The Federal Communications Commission Thursday outlined some of its specific plans for reforming agency processes and reviewed the progress made in transforming the agency along the lines outlined by chairman Julius Genachowski. Those include consolidating licensing systems, improving the electronic comment system
Mary Beth Richards, special counsel for FCC reform, told the full commission Thursday at its open meeting that a top-to-bottom review of data collection is halfway to completion.
Genachowski has repeatedly, by word and action, indicated that getting better data is the key to better decisionmaking by the agency.
Some of the takeaways so far include; 1) hiring more staff, especially in economics and engineering; 2) better and more access to technology; 3) improvement management of work flow; 4) and deficiencies of existing data.
Richards said the FCC has more than 400 "major data collections" that OMB has approved as well as data bought from third parties and generated internally.
As part of that reform process, she said, the FCC next month will begin a five-year plan to combine all the functions of current licensing applications, including cable operations and licensing, international frequency systems, experimental licensing, and more.
She also said the FCC's 10-year old electronic comment filing system (ECFS) was in dire need of improvement, and would be getting it.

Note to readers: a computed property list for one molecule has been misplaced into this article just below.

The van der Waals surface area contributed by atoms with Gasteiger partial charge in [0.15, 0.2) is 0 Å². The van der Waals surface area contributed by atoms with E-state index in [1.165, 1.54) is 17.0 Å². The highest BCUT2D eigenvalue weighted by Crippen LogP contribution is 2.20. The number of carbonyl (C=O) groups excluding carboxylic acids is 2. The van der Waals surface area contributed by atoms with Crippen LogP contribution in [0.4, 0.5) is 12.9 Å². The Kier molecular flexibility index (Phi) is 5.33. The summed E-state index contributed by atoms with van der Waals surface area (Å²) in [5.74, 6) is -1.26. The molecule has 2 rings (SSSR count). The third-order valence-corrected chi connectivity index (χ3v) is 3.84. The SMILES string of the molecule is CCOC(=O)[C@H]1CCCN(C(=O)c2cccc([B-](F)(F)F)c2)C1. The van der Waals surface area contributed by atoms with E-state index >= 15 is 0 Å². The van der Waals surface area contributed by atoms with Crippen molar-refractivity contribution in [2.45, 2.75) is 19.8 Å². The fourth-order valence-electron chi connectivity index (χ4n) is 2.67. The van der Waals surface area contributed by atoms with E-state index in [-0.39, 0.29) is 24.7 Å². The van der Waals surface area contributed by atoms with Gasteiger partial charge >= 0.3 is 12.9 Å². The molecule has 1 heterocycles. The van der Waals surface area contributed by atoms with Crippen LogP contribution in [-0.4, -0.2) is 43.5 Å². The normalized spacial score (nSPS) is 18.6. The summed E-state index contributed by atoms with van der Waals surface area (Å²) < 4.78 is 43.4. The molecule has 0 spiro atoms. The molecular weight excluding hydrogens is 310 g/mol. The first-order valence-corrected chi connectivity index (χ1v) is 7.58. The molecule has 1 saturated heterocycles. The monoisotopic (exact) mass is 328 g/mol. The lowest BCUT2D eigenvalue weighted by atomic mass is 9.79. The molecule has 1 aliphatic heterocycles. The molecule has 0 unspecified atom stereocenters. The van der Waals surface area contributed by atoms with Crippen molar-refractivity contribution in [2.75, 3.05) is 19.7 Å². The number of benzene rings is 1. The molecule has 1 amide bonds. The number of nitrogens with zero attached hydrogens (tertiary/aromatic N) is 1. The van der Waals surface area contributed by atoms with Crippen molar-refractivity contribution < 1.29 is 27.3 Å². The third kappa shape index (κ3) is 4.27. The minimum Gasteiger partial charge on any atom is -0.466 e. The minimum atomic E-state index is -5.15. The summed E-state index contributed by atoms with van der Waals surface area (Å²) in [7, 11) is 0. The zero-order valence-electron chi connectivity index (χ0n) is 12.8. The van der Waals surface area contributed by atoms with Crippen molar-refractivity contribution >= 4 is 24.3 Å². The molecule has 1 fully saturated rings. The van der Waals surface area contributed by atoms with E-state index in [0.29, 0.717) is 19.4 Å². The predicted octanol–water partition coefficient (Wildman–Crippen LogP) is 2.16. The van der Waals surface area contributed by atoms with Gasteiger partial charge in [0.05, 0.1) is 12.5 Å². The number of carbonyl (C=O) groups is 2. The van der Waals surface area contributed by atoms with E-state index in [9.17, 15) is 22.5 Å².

Richards stated that an improved ECFS would launch in September, first internally and later externally. She said it would be easier to navigate and search, allow for filings in multiple dockets with a single submission, allow filers to learn of certain documents via an RSS feed, and more.
She said "some progress" has been made in internal and external communications, but there remained "a lot of room for improvement." The progress included the public broadband workshops --16 have been held thus far --that have also been streamed online, and its partnership with the Columbia Business School and the Harvard Berkman center for outside research.
The commission has also launched its first official FCC blog and Twitter sites, according to managing director Steven VanRoekel. He said that "thousands of people have connected to the FCC in the last week" via those new technologies. He also said that RSS functionality has now been added to the FCC.gov Web site.